Cercospora Leaf Spot Detected in Nebraska

Published online: Jul 23, 2020 News Robert M. Harveson, Extension Plant Pathologist and Xin Qiao, Water and Irrigation Management Specialist, University of Nebraska Panhandle Research & Extension Center
Viewed 209 time(s)
Source: University of Nebraska Extension

On July 13, symptoms characteristic of Cercospora leaf spot (CLS) were found on lower leaves of sugarbeets from research plots at the Panhandle Research & Extension Center at Scottsbluff, Neb.

This finding indicates that the infection likely occurred in early July, which historically has been early for western Nebraska. It also implies that many of the new leaves may already be infected but not exhibiting symptoms yet. Infection of the newer leaves is where the economic loss occurs with both root yields and sugar content. Curiously, this is almost the exact date when CLS was first observed in research plots in 2019.

CLS, a foliar disease of the beet, has long been a problem for sugarbeet production in more humid areas of the U.S. It has been a sporadic, but potentially severe problem in western Nebraska. The disease is caused by the fungal pathogen, Cercospora beticola, and is spread by spores moving in wind currents throughout and among fields.

The pathogen overwinters in infected residues and can serve as a source of inoculum the following season. Disease development is strongly dependent upon several very specific environmental conditions, including periods of high humidity or extended leaf wetness (more than 11 hours) with warm temperatures (higher than 60 to 65 degrees Fahrenheit at night and 80 to 90 degrees during the day). Disease initiation, spread and resulting damage to beet crops is greatly reduced without these exact conditions.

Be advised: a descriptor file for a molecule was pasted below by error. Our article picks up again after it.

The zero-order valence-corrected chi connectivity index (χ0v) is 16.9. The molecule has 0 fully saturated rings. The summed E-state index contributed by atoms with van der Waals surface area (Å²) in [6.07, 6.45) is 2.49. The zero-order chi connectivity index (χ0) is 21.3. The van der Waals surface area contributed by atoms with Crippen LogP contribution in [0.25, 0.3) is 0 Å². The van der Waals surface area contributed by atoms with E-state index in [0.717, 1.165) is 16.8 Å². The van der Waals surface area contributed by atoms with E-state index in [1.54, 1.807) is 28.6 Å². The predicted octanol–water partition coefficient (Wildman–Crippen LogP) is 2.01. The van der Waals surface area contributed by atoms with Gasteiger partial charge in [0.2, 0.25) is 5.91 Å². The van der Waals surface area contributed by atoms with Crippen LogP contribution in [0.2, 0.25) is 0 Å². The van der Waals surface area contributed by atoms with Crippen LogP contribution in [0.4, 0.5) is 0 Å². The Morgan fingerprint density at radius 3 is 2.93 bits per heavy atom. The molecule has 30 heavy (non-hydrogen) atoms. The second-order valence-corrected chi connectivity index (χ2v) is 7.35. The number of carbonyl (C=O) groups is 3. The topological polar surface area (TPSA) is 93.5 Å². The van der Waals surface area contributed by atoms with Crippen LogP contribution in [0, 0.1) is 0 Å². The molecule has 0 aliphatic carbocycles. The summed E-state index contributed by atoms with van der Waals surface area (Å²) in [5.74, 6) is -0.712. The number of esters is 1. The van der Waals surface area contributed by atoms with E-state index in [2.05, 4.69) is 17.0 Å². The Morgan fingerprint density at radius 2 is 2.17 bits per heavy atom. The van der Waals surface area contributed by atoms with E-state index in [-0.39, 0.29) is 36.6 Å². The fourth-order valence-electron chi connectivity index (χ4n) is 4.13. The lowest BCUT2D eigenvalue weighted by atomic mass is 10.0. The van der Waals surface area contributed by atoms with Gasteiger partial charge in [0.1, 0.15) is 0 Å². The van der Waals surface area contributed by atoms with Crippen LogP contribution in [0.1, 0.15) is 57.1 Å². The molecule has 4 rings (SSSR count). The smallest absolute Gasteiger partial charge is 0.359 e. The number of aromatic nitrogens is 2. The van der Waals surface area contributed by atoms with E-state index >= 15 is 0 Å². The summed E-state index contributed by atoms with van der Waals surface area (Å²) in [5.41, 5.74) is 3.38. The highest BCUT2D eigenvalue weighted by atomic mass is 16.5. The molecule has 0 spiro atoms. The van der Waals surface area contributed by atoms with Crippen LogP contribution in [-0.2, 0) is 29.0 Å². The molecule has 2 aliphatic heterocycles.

The fungal spores germinate, infect and grow within leaf tissues. Under optimal conditions, new lesions and spores will be formed within 10 to 14 days. This means that whenever you see the circular, ash-colored lesions (1/8-inch in diameter) surrounded by a dark border, infection has actually occurred approximately two weeks earlier.

Extension officials note that it is not time to panic or worry about treating with any spraying of fungicides, but it is time to begin scouting fields closely looking for symptoms. UNL Extension is also working this year on a new tool coordinated with the Cercospora Alert System that has been used in the past, and will share results of this work when available.